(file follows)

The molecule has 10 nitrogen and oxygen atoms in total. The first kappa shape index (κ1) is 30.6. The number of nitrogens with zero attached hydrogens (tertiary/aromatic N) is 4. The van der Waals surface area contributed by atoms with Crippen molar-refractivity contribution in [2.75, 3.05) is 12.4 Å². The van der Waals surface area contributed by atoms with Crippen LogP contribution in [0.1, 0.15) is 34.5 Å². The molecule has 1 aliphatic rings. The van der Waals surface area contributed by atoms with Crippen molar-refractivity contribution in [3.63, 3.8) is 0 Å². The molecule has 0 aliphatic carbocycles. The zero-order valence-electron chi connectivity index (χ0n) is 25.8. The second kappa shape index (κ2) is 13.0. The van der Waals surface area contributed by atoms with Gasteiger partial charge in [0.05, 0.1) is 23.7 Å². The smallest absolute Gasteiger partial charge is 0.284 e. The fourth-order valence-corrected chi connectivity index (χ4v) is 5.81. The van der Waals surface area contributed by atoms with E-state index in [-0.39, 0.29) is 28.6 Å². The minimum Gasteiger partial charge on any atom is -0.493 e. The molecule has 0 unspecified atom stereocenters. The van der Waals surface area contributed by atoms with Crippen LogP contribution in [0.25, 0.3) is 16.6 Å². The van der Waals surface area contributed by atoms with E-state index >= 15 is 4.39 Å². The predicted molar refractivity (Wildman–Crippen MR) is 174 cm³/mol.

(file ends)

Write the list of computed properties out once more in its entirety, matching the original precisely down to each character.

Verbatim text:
The molecule has 10 nitrogen and oxygen atoms in total. The first kappa shape index (κ1) is 30.6. The number of nitrogens with zero attached hydrogens (tertiary/aromatic N) is 4. The van der Waals surface area contributed by atoms with Crippen molar-refractivity contribution in [2.75, 3.05) is 12.4 Å². The van der Waals surface area contributed by atoms with Crippen LogP contribution in [0.1, 0.15) is 34.5 Å². The molecule has 1 aliphatic rings. The van der Waals surface area contributed by atoms with Crippen molar-refractivity contribution in [3.63, 3.8) is 0 Å². The molecule has 0 aliphatic carbocycles. The zero-order valence-electron chi connectivity index (χ0n) is 25.8. The second kappa shape index (κ2) is 13.0. The van der Waals surface area contributed by atoms with Gasteiger partial charge in [0.05, 0.1) is 23.7 Å². The smallest absolute Gasteiger partial charge is 0.284 e. The fourth-order valence-corrected chi connectivity index (χ4v) is 5.81. The van der Waals surface area contributed by atoms with E-state index in [-0.39, 0.29) is 28.6 Å². The minimum Gasteiger partial charge on any atom is -0.493 e. The molecule has 0 unspecified atom stereocenters. The van der Waals surface area contributed by atoms with Crippen LogP contribution in [0.25, 0.3) is 16.6 Å². The van der Waals surface area contributed by atoms with E-state index >= 15 is 4.39 Å². The predicted molar refractivity (Wildman–Crippen MR) is 174 cm³/mol.